Date of Submission

Spring 5-7-2021

Degree Type

Undergraduate Thesis

Degree Name

Bachelor of Architecture



Committee Chair/First Advisor

Anthony Rizzuto Ph.D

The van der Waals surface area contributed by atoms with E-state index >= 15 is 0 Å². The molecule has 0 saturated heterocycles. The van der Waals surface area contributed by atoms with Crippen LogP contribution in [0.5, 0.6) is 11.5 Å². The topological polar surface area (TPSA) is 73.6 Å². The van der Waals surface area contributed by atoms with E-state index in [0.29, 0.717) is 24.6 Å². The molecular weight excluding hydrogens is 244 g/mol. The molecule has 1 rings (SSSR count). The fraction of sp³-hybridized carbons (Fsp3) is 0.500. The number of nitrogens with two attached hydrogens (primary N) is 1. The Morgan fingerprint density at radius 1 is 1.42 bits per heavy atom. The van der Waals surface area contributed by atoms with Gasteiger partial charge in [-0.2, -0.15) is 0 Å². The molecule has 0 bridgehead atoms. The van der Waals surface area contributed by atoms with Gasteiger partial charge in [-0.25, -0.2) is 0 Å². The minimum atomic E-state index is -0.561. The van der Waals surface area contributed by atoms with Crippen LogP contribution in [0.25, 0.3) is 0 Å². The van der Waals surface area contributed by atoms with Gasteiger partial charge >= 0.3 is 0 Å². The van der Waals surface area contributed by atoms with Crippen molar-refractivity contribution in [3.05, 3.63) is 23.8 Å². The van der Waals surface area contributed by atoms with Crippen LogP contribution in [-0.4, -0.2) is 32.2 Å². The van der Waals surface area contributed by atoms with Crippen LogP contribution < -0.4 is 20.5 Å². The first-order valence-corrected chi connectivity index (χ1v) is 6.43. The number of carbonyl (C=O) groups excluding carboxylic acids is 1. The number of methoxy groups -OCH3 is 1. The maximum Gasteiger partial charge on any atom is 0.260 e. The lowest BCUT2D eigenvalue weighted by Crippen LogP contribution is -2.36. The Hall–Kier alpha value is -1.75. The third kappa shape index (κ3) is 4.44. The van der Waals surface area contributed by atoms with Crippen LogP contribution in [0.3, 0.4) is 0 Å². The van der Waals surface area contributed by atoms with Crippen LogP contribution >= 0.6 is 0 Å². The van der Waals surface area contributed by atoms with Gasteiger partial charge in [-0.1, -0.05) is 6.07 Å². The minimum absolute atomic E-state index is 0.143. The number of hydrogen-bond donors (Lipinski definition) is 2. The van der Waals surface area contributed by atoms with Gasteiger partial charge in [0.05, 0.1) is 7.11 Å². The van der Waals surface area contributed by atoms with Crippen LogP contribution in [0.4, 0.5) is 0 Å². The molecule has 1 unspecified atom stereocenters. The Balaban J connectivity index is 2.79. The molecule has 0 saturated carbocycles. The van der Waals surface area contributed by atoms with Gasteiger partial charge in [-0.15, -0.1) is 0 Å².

This thesis explores the field of medical research for data to support the assertion that today’s coding standards are not performing in a way that fully addresses the needs of occupants of the built environment. This thesis will pull from the fields of psychology, physical medicine, and architecture to establish what current codes are, how they are deficient, and how they can be rectified, improved upon, or added if not already existing. The method used to establish the criteria of basic needs for healthy human function is established through understanding of how light, sound, and overall spatial quality effects the people using a space, and then criticizing the current code standards to show how they either do or do not satisfy the needs of occupants. The results of this thesis will be a suggested set of new or amended guidelines set forth for architects and designers to follow or consult when designing or reconditioning a structure to assess if it is doing the most for its occupant, and establishing new minimums of design to prevent the further construction of sub-par architecture. In conclusion, the findings of this thesis find the current state of code defined design minimums to be severely lacking in affording occupants high quality living spaces. Research indicates the field of architecture to be nearly twenty years behind the fields of psychology and physical medicine in terms of occupant care in residential typologies.